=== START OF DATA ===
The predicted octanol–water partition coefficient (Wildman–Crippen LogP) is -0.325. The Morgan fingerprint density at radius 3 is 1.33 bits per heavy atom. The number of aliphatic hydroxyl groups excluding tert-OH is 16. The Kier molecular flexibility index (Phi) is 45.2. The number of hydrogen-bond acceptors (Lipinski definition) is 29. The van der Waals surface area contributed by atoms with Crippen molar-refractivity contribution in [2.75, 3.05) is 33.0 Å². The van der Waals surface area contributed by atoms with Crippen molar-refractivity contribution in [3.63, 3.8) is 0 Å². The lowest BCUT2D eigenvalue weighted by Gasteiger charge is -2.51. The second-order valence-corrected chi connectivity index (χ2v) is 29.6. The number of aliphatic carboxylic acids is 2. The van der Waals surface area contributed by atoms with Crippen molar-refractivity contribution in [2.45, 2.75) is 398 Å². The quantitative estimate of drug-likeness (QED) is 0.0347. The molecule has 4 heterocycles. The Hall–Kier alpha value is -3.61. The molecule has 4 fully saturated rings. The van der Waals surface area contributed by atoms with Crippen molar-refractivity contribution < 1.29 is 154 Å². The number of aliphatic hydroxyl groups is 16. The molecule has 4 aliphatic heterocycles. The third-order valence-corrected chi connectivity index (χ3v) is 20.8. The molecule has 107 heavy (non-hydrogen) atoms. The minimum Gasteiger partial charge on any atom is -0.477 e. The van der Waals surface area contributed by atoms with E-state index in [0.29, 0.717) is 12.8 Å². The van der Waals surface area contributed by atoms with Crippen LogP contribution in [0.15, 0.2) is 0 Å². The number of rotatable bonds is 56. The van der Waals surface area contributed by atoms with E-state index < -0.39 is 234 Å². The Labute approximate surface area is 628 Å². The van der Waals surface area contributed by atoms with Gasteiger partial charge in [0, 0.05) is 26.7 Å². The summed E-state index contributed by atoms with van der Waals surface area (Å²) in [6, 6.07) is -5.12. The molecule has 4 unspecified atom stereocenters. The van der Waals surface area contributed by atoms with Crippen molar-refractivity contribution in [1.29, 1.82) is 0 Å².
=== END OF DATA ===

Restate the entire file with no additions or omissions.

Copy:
The predicted octanol–water partition coefficient (Wildman–Crippen LogP) is -0.325. The Morgan fingerprint density at radius 3 is 1.33 bits per heavy atom. The number of aliphatic hydroxyl groups excluding tert-OH is 16. The Kier molecular flexibility index (Phi) is 45.2. The number of hydrogen-bond acceptors (Lipinski definition) is 29. The van der Waals surface area contributed by atoms with Crippen molar-refractivity contribution in [2.75, 3.05) is 33.0 Å². The van der Waals surface area contributed by atoms with Crippen molar-refractivity contribution in [3.63, 3.8) is 0 Å². The lowest BCUT2D eigenvalue weighted by Gasteiger charge is -2.51. The second-order valence-corrected chi connectivity index (χ2v) is 29.6. The number of aliphatic carboxylic acids is 2. The van der Waals surface area contributed by atoms with Crippen molar-refractivity contribution in [2.45, 2.75) is 398 Å². The quantitative estimate of drug-likeness (QED) is 0.0347. The molecule has 4 heterocycles. The Hall–Kier alpha value is -3.61. The molecule has 4 fully saturated rings. The van der Waals surface area contributed by atoms with Crippen molar-refractivity contribution < 1.29 is 154 Å². The number of aliphatic hydroxyl groups is 16. The molecule has 4 aliphatic heterocycles. The third-order valence-corrected chi connectivity index (χ3v) is 20.8. The molecule has 107 heavy (non-hydrogen) atoms. The minimum Gasteiger partial charge on any atom is -0.477 e. The van der Waals surface area contributed by atoms with E-state index in [0.29, 0.717) is 12.8 Å². The van der Waals surface area contributed by atoms with Crippen LogP contribution in [0.15, 0.2) is 0 Å². The number of rotatable bonds is 56. The van der Waals surface area contributed by atoms with E-state index < -0.39 is 234 Å². The Labute approximate surface area is 628 Å². The van der Waals surface area contributed by atoms with Gasteiger partial charge in [0, 0.05) is 26.7 Å². The summed E-state index contributed by atoms with van der Waals surface area (Å²) in [6, 6.07) is -5.12. The molecule has 4 unspecified atom stereocenters. The van der Waals surface area contributed by atoms with Crippen molar-refractivity contribution in [1.29, 1.82) is 0 Å².